Matthew 5:8
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Matthew 5:8
Matthew 5:8
5:9 ->
Beatitudes Mt 5 8.jpg
Matthew 5:8 depicted in the window of a Trittenheim church
BookGospel of Matthew
Christian Bible partNew Testament

Matthew 5:8 is the eighth verse of the fifth chapter of the Gospel of Matthew in the New Testament. It is the sixth verse of the Sermon on the Mount, and also sixth of what are known as the Beatitudes.

Content

In the King James Version of the Bible the text reads:

Blessed are the pure in heart:
for they shall see God.

The World English Bible translates the passage as:

Blessed are the pure in heart,
for they shall see God.

For a collection of other versions see BibleHub Matthew 5:8.

Analysis

This verse is generally believed to have been taken from Psalm 24:3-5 KJV either by Jesus or the author of Matthew who was adding this verse that is not found in Luke. A number of scholars have been certain that there were originally seven Beatitudes, as seven was a holy number. Since this verse is so similar to the Psalm some believe it was the one incorrectly integrated into the Sermon on the Mount. Hill speculates that the verse could actually be a mistranslation of Isaiah 61:1, and should have read "only the contrite will see God."[1]

The form - "blessed" (Greek: makarios) + subject + "that" (hoti) + cause - can be found in Genesis 30:13 (also in Tobit 13:16), whereas the eschatological orientation is similar to Daniel 12:12 (also 1 Enoch 58:2-3).[2] Other ancient literature can attest the grouping together of several beautitudes (cf. 4Q525 2; 2 Enoch 52:1-14) and the use of third person plural address (cf. Pss. Sol. 17:44; Tobit 13:14).[2] The Greek word makarios cannot adequately be rendered as "blessed" nor "happy", as it is rather 'a term of congratulation and recommendation',[3] that can also mean "satisfied" (as in Psalm 1:1).[4]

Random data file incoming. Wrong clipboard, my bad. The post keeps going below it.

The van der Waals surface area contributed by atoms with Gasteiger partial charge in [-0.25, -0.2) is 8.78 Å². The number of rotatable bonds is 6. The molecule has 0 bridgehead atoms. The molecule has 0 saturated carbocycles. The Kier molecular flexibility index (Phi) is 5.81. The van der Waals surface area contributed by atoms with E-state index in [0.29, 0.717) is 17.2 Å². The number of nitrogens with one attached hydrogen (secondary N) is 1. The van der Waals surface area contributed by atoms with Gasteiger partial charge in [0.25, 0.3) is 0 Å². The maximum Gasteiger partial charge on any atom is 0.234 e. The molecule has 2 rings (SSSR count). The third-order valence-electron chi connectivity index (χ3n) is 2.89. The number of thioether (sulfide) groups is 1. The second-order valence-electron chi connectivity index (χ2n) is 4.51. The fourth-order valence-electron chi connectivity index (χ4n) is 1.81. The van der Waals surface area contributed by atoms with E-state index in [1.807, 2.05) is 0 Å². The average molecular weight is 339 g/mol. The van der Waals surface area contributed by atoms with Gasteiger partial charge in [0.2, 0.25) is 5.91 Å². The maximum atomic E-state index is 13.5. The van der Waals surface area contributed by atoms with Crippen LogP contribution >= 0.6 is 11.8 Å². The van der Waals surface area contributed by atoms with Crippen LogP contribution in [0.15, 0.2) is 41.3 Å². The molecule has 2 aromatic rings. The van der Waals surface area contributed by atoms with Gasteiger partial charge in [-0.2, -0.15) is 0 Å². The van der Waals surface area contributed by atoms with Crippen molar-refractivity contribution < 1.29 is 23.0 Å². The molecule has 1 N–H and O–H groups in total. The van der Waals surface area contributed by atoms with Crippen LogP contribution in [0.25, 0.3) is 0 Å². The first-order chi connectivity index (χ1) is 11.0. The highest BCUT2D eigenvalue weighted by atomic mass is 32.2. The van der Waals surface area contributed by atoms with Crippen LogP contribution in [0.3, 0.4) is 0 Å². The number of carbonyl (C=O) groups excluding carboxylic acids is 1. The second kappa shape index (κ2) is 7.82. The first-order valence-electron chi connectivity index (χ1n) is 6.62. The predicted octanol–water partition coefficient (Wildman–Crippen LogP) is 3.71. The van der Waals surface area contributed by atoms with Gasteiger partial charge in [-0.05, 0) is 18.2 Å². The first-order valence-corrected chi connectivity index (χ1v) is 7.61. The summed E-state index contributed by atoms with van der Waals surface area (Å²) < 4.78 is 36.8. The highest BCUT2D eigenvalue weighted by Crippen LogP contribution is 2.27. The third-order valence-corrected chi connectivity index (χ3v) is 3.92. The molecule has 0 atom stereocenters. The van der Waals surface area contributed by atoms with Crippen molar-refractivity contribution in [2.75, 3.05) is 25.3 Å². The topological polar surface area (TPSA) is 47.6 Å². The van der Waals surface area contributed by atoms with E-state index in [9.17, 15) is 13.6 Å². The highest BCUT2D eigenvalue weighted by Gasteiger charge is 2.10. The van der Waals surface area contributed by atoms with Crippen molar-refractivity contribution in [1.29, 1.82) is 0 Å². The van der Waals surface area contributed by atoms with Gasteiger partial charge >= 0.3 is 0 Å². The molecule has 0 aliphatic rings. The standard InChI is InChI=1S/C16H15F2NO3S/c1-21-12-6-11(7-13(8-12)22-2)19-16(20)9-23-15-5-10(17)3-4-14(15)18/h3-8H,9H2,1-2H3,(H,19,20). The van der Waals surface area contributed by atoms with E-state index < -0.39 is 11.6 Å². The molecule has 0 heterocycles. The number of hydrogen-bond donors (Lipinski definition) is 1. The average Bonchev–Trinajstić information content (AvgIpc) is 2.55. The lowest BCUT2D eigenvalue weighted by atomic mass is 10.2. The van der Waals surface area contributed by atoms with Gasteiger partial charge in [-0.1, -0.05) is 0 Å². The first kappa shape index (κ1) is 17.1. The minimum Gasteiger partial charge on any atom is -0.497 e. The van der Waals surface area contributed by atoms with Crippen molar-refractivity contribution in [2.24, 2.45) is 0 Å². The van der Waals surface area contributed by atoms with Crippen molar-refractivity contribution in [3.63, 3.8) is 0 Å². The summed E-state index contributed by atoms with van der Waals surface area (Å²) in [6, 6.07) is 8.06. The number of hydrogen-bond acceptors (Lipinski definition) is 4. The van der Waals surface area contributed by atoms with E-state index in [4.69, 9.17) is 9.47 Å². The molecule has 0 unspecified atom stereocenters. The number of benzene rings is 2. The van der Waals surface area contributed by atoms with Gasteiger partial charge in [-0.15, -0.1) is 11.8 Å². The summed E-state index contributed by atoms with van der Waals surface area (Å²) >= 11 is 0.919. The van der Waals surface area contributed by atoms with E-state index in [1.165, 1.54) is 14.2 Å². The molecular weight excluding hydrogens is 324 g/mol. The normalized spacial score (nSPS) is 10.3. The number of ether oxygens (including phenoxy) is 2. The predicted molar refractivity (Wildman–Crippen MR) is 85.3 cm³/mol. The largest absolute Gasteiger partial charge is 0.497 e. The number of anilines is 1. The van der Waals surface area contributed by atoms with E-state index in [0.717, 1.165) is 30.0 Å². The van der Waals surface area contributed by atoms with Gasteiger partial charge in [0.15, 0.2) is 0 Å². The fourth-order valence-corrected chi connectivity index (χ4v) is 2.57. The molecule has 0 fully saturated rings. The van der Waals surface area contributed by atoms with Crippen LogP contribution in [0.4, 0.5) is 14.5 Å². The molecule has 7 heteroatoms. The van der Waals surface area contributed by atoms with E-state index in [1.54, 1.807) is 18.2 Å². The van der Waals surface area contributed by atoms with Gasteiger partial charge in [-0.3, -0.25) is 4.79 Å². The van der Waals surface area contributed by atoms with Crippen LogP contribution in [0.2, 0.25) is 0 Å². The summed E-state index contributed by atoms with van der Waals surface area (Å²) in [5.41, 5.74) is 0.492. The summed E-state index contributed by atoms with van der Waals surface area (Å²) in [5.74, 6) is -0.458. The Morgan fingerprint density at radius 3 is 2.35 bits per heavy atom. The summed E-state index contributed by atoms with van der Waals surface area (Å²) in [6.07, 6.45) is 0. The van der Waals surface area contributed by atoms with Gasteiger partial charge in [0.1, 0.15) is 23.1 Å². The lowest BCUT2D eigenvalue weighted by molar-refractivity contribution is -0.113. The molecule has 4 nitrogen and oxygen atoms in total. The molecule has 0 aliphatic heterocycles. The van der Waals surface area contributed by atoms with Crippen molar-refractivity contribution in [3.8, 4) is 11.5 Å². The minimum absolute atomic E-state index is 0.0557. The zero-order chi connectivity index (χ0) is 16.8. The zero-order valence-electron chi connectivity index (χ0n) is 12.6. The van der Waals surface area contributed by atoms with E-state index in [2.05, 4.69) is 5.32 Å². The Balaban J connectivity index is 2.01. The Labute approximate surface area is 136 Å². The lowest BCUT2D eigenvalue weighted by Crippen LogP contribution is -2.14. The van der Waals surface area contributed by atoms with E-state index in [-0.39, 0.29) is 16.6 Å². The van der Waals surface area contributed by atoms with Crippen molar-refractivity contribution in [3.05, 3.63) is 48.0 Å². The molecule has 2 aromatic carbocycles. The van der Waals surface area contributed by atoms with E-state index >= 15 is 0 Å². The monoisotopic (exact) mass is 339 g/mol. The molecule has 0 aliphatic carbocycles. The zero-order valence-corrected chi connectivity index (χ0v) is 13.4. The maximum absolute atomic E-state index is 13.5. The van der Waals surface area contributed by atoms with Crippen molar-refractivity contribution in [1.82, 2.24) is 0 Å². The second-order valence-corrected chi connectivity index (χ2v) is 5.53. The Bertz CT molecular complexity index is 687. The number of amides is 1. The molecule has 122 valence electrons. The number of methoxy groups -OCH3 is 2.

The word purity is not believed to refer to one who was ritually cleansed, but rather to internal spiritual purity as noted by the "in heart" addition. At the time the heart was literally seen as the seat of emotion and the soul, though today the verse is read metaphorically. Davies and Allison read a pure heart as being one that is simple and undivided in allegiance.[5]

See also

References

  1. ^ Hill, David. The Gospel of Matthew. Grand Rapids: Eerdmans, 1981
  2. ^ a b Allison 2007, p. 853.
  3. ^ France 1994, p. 911.
  4. ^ Coogan 2007, p. 13 New Testament.
  5. ^ Davies, W.D. and Dale C. Allison, Jr. A Critical and Exegetical Commentary on the Gospel According to Saint Matthew. Edinburgh : T. & T. Clark, 1988-1997. pg. 68

Sources

  • Allison, Jr., Dale C. (2007). "57. Matthew". In Barton, John; Muddiman, John (eds.). The Oxford Bible Commentary (first (paperback) ed.). Oxford University Press. pp. 844-886. ISBN 978-0199277186. Retrieved 2019.
  • Coogan, Michael David (2007). Coogan, Michael David; Brettler, Marc Zvi; Newsom, Carol Ann; Perkins, Pheme (eds.). The New Oxford Annotated Bible with the Apocryphal/Deuterocanonical Books: New Revised Standard Version, Issue 48 (Augmented 3rd ed.). Oxford University Press. ISBN 9780195288810.
  • France, R. T. (1994). "Matthew". In Carson, D. A.; France, R. T.; Motyer, J. A.; Wenham, G. J. (eds.). New Bible Commentary: 21st Century Edition (4, illustrated, reprint, revised ed.). Inter-Varsity Press. pp. 904-945. ISBN 9780851106489.

Further reading



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